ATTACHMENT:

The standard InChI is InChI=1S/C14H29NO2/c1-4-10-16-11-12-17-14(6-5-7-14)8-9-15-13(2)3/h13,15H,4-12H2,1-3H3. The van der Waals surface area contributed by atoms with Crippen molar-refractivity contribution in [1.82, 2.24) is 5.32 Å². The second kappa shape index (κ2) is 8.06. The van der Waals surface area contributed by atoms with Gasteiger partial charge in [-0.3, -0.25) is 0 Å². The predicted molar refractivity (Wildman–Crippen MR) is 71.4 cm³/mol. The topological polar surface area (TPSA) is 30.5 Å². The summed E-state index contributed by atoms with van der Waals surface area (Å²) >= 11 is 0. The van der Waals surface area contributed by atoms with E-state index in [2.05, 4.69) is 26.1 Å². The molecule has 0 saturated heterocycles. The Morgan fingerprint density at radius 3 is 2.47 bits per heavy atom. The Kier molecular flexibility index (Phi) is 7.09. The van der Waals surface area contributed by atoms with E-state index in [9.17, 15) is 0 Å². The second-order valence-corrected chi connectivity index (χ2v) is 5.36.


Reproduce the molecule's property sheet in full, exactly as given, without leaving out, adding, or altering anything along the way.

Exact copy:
The standard InChI is InChI=1S/C14H29NO2/c1-4-10-16-11-12-17-14(6-5-7-14)8-9-15-13(2)3/h13,15H,4-12H2,1-3H3. The van der Waals surface area contributed by atoms with Crippen molar-refractivity contribution in [1.82, 2.24) is 5.32 Å². The second kappa shape index (κ2) is 8.06. The van der Waals surface area contributed by atoms with Gasteiger partial charge in [-0.3, -0.25) is 0 Å². The predicted molar refractivity (Wildman–Crippen MR) is 71.4 cm³/mol. The topological polar surface area (TPSA) is 30.5 Å². The summed E-state index contributed by atoms with van der Waals surface area (Å²) >= 11 is 0. The van der Waals surface area contributed by atoms with E-state index in [2.05, 4.69) is 26.1 Å². The molecule has 0 saturated heterocycles. The Morgan fingerprint density at radius 3 is 2.47 bits per heavy atom. The Kier molecular flexibility index (Phi) is 7.09. The van der Waals surface area contributed by atoms with E-state index in [9.17, 15) is 0 Å². The second-order valence-corrected chi connectivity index (χ2v) is 5.36.